9. dougsmit

    dougsmit Member Supporter

    Opinions will vary but I would pay more for the coin with clear name on a decent flan so all three are reasonable IMHO. The question is how many coins we want that were better deals but not better coins.
    Marsyas Mike likes this.
  10. chrsmat71

    chrsmat71 I LIKE TURTLES! Supporter

    I have a Diocletian and Maximan scrounged up from ebay as well.



  11. Marsyas Mike

    Marsyas Mike Well-Known Member

    I think those are some very nice looking Tets. I'd be happy to own them.

    While we're at it, I thought I'd share another ugly one I have that I got last month. This is an example of ugliness being trumped by my desire to get the type - Vaballathus & Aurelian. It was pretty cheap (just under $11.00). From other ones I saw online, these are usually pretty cruddy, so I doubt I'll find an affordable upgrade. I rather like Vaballathus' portrait - long-haired hippie kid with a headband, and grumpy old Aurelian on the other side.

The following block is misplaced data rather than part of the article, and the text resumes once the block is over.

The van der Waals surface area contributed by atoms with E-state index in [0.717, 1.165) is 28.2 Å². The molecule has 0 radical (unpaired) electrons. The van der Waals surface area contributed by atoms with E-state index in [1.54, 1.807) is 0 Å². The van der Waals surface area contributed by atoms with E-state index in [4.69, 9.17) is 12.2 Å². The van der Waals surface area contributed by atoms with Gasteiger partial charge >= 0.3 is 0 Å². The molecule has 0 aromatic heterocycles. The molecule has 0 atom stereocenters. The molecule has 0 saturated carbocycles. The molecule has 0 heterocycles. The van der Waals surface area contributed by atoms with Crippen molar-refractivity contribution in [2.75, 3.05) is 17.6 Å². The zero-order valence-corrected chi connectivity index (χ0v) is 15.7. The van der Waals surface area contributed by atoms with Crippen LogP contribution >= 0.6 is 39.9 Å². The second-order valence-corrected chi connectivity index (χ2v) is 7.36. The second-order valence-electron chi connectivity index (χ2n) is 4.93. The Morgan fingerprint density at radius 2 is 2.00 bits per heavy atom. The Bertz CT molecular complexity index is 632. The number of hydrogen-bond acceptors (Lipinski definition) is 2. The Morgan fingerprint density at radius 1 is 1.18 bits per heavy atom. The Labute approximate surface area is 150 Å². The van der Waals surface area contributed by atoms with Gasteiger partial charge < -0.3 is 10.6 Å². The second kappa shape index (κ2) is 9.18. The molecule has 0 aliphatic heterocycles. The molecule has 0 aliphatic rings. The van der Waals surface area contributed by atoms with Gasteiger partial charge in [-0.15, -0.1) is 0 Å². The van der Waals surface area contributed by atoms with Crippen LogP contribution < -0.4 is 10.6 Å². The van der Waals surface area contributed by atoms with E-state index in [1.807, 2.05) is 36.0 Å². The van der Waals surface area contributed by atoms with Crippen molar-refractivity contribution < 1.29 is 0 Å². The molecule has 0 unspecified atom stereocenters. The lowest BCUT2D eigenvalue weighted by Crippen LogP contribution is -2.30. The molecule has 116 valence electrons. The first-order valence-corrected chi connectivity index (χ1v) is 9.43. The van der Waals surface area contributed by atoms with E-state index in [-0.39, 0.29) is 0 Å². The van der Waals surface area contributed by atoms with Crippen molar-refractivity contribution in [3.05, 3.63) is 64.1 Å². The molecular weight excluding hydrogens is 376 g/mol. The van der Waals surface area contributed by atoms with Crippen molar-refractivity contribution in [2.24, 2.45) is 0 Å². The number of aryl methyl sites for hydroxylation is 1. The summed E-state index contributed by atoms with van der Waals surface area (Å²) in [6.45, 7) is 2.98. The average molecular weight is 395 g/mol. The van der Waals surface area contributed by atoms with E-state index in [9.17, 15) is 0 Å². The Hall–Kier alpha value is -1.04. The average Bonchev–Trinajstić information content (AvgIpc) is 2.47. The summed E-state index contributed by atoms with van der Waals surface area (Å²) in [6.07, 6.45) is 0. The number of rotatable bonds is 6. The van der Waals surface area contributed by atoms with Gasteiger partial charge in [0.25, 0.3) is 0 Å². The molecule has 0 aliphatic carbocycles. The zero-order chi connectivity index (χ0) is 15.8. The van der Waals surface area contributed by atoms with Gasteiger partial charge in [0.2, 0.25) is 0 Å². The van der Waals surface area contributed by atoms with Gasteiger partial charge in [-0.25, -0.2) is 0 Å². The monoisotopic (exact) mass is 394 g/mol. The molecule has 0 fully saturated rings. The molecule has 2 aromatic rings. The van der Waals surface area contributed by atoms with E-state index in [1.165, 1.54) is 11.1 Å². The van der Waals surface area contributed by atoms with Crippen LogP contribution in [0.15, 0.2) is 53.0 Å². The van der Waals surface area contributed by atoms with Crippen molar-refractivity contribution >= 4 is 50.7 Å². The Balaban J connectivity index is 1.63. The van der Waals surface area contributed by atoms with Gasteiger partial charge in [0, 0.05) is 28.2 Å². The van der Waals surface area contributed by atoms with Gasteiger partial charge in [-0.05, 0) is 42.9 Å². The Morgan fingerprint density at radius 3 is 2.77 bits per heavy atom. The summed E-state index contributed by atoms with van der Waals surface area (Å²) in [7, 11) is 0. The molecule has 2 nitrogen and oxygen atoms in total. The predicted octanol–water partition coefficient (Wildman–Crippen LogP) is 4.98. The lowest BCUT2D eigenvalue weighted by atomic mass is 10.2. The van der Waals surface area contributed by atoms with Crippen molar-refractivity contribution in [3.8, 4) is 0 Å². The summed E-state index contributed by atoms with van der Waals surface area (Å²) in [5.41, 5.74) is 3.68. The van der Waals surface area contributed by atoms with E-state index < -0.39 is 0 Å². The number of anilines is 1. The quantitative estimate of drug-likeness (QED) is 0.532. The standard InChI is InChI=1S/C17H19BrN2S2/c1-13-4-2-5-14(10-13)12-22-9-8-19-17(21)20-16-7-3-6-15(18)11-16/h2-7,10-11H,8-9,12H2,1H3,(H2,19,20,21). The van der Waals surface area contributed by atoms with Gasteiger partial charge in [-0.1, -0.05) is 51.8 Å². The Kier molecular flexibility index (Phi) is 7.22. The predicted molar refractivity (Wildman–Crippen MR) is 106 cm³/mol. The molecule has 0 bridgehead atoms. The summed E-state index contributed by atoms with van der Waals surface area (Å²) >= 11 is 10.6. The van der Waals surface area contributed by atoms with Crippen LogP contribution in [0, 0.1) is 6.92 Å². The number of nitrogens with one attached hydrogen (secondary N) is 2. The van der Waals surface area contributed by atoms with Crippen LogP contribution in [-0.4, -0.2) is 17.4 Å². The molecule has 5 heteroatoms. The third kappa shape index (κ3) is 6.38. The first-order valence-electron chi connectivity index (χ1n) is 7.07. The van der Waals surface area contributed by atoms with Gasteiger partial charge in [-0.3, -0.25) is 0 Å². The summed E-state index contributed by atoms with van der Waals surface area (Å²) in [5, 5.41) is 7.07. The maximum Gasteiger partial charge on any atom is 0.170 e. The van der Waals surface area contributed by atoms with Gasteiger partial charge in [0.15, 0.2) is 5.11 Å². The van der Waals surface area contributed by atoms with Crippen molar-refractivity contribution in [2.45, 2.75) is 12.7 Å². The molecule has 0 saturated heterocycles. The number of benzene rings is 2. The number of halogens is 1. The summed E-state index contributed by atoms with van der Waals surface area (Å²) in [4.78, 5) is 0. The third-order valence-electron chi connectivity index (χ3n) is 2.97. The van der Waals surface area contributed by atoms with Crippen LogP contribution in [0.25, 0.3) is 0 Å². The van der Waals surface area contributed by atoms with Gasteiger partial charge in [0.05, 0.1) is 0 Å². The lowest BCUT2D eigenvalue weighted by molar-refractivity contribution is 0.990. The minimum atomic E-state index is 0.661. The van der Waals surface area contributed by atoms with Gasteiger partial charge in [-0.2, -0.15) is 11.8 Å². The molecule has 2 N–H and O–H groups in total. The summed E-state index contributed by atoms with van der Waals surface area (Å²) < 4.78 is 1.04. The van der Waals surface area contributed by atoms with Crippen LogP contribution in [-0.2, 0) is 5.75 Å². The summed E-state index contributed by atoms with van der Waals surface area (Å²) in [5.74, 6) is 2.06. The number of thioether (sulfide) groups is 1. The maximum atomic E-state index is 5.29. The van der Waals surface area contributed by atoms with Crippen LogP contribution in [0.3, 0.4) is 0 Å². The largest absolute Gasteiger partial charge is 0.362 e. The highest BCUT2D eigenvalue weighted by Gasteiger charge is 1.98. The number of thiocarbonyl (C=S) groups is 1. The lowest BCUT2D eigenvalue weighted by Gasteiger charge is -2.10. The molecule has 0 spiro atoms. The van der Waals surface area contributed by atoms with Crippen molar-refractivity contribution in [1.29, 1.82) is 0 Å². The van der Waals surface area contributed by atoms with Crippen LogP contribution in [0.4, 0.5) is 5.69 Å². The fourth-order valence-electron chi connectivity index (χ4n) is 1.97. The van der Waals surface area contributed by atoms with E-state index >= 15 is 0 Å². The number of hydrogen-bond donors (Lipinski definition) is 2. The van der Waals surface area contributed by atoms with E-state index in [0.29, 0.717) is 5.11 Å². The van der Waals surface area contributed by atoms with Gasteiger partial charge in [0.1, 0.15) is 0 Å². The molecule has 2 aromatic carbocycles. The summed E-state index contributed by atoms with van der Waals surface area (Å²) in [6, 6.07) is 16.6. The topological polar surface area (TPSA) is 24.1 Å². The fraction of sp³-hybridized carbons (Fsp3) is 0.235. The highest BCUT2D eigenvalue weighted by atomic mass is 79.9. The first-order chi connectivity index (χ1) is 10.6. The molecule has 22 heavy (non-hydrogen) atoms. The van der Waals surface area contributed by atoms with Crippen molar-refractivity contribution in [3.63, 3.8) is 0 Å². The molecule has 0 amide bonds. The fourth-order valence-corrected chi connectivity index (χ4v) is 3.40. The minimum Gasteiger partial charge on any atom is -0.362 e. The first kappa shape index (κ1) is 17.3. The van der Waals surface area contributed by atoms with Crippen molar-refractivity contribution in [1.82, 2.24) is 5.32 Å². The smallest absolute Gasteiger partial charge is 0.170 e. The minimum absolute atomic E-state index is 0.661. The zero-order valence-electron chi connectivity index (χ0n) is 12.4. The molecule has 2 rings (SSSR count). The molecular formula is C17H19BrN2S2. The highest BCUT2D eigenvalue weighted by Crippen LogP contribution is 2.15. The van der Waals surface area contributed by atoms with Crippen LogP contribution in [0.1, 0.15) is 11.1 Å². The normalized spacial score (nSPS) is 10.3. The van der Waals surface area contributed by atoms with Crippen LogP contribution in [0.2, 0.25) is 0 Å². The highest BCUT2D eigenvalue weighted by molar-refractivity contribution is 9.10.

Egypt - Aurel & Vallabath tet Mar 19 a (0).jpg

    Egypt Potin Tetradrachm
    Aurelian and Vaballathus
    Year 2/5 (271-272 A.D.)
    Alexandria Mint

    AK Λ ΔOM AYΡHΛIANOC CEB, bust of Aurelian r., LB r. / YABAΛΛAΘOC AΘHNOV AVTCΡΩ, bust of Vaballathus right. L-E across fields.
    Emmett 3914; Milne 4330.
    (9.42 grams / 18 mm)
  12. chrsmat71

    chrsmat71 I LIKE TURTLES! Supporter

    Hey yeah, nice portrait of the Vab man! He as been on my list for years!
  13. dougsmit

    dougsmit Member Supporter